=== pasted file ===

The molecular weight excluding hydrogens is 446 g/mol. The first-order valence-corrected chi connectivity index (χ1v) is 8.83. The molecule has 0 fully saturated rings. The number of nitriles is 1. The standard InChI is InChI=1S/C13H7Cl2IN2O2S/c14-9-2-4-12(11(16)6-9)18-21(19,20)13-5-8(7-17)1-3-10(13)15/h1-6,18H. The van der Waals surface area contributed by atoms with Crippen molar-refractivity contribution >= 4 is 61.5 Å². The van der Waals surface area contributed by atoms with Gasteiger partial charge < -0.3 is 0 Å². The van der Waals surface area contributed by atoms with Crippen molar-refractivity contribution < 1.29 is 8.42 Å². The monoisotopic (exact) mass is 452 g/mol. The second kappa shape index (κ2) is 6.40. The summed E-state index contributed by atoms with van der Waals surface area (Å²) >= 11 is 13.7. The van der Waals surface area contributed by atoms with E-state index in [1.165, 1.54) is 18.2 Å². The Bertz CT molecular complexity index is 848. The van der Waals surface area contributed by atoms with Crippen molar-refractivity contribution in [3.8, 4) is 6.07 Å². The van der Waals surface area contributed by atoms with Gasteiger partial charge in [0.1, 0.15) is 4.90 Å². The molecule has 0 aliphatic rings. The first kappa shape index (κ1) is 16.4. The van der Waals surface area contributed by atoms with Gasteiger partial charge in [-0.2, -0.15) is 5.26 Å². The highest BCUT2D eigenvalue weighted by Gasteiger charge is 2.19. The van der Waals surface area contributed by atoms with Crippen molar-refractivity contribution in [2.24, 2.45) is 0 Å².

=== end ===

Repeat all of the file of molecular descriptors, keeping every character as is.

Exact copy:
The molecular weight excluding hydrogens is 446 g/mol. The first-order valence-corrected chi connectivity index (χ1v) is 8.83. The molecule has 0 fully saturated rings. The number of nitriles is 1. The standard InChI is InChI=1S/C13H7Cl2IN2O2S/c14-9-2-4-12(11(16)6-9)18-21(19,20)13-5-8(7-17)1-3-10(13)15/h1-6,18H. The van der Waals surface area contributed by atoms with Crippen molar-refractivity contribution >= 4 is 61.5 Å². The van der Waals surface area contributed by atoms with Gasteiger partial charge < -0.3 is 0 Å². The van der Waals surface area contributed by atoms with Crippen molar-refractivity contribution < 1.29 is 8.42 Å². The monoisotopic (exact) mass is 452 g/mol. The second kappa shape index (κ2) is 6.40. The summed E-state index contributed by atoms with van der Waals surface area (Å²) >= 11 is 13.7. The van der Waals surface area contributed by atoms with E-state index in [1.165, 1.54) is 18.2 Å². The Bertz CT molecular complexity index is 848. The van der Waals surface area contributed by atoms with Crippen molar-refractivity contribution in [3.8, 4) is 6.07 Å². The van der Waals surface area contributed by atoms with Gasteiger partial charge in [0.1, 0.15) is 4.90 Å². The molecule has 0 aliphatic rings. The first kappa shape index (κ1) is 16.4. The van der Waals surface area contributed by atoms with Gasteiger partial charge in [-0.2, -0.15) is 5.26 Å². The highest BCUT2D eigenvalue weighted by Gasteiger charge is 2.19. The van der Waals surface area contributed by atoms with Crippen molar-refractivity contribution in [2.24, 2.45) is 0 Å².